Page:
Becca H. '12
Jun 6 2012
Posted in: Miscellaneous
So one of the unfortunate parts of graduating is that you actually have to pack up your life from the past four years. No more of this, "I'll deal with it later and just throw everything in a box". Graduating means getting serious and deciding what to keep. It also means unearthing things that you have accumulated over the past four years and may have forgotten about. Free t-shirts seem to be for everything at MIT; classes, departments, career fairs, sports, living groups and everything in between.
As a member of the rowing team, I have had the same locker at the Pierce Boathouse for the past four years. And this means that clothes just piled up. I tended to wear three different sets of rowing clothes, throw them on a laundry loop and get them back and continue the cycle. So when I had to finally empty out my locker for the first time in four years, it was like looking back through history, in t-shirts. I've decided to give a preview of my four years at MIT in the... read the post »
May 4 2012
In order to graduate from Course 1, you have to take a class called 1.013 (Senior Civil and Environmental Engineering Design, for those not yet versed in MIT speak). There are a LOT of components to this class, but one of the most fun is building, well, a bridge. It is pretty much what it sounds like. We are given a general prompt and sent on our way:
Savannah climates have streams that are dry or have low flow most of the year and can be easily crossed by foot during these periods. However, during the flood stages, such streams represent impassable obstacles. A footbridge that can be quickly assembled from easily available materials will be designed, detailed, fabricated, built and tested by the student teams.
There are a few requirements, such as failure criteria, and that the bridge has to be 10 ft long, with a 2 ft wide deck and 2-3 ft clearance above the water level, but other than that, it is really up to our imaginations (and engineering skills). Oh, and it is supposed to... read the post »
Feb 18 2012
I’m finally in my last semester as an MIT undergraduate, and the majority of my time since classes have started has been spent doing something related to photography. I’ve taken plenty of HASS classes in my day, but this is the first that doesn’t seem like work. That’s not to say that I didn’t enjoy my other classes (I’ve been known to offer to take on other people’s HASS requirements), but there is just something about taking pictures, editing pictures, looking at pictures, reading about pictures that is just, well, FUN. After spending the semester learning how to use my camera (and learning other things as well, I suppose), it was exciting to sit down and see what ended up documented.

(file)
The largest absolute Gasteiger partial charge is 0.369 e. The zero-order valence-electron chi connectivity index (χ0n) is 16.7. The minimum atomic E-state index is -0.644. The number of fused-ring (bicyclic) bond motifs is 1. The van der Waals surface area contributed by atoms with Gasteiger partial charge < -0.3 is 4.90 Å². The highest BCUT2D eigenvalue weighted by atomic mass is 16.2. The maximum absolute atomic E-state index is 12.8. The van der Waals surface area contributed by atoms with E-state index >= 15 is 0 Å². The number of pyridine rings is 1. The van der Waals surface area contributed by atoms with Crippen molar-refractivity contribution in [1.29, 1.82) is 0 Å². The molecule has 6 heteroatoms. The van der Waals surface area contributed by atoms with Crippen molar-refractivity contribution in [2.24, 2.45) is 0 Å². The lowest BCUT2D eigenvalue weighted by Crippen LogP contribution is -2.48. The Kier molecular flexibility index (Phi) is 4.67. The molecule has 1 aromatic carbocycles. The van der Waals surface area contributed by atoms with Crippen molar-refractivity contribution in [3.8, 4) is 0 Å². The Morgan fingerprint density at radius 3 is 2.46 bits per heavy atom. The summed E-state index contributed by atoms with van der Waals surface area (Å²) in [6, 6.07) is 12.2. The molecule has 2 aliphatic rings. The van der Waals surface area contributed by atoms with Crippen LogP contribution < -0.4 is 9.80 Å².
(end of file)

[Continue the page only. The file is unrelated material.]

The photography class I am taking is 21W.749, or Documentary Photography and Photo Journalism: Still Images of a World in Motion. Although admittedly it is a writing class (which I would generally avoid with a 10 foot stick), it is more focused on photography and then writing some... read the post »
Feb 1 2012
So usually in the beginning of January, Boston is under a solid layer of snow and the crew team is stuck inside the boathouse while our beloved river is frozen over. While this year that isn’t exactly the case (global warming must be playing its part), we still trekked down to Florida this year to take advantage of their always warm weather, and most importantly, the chance to play with dolphins.
For me, Florida was a bit of shock, mostly because the past few months have been filled mostly with running and lunges, with the occasional game of Gaelic football or ultimate Frisbee thrown in. But basically, a little different than the two-a-day, six hours of practice with a 5 mile run thrown in, and an hour and a half of video review. But what better way to come back than on beautiful water, with beautiful weather, and my amazing team?
Photo: Colleen Irby
What, you thought rowing involved sitting? No, no, no.
Photo: Colleen Irby
Photo: Grace L. '12
... read the post »
Jan 24 2012
Posted in: Miscellaneous
Imagine a field where by day children play soccer among smoldering fire pits, grazing water buffalo and men hauling logs. Occasionally, a group of American college students come along and play ultimate Frisbee, running among the children, the buffalo, the haulers. This field was just the start of one of the most curious experiences I have probably ever had.
In lieu of a proper picture, I have made a diagram to try and explain the configuration. Bear with me, but my Paint skills are not superb.
To start, I’ve definitely never played ultimate while avoiding small children kicking a soccer ball or sitting in a circle. While in Brazil, we had horses stampede across our ultimate field, but Vietnam brought water buffalo and smoldering fire pits.
This field is in Mai Chau, Vietnam, a small, kind of touristy village about 80 miles south of Vietnam where we stayed in stilt houses characteristic of the Black Thai, an ethnic minority in Vietnam. It is beautiful, and there is... read the post »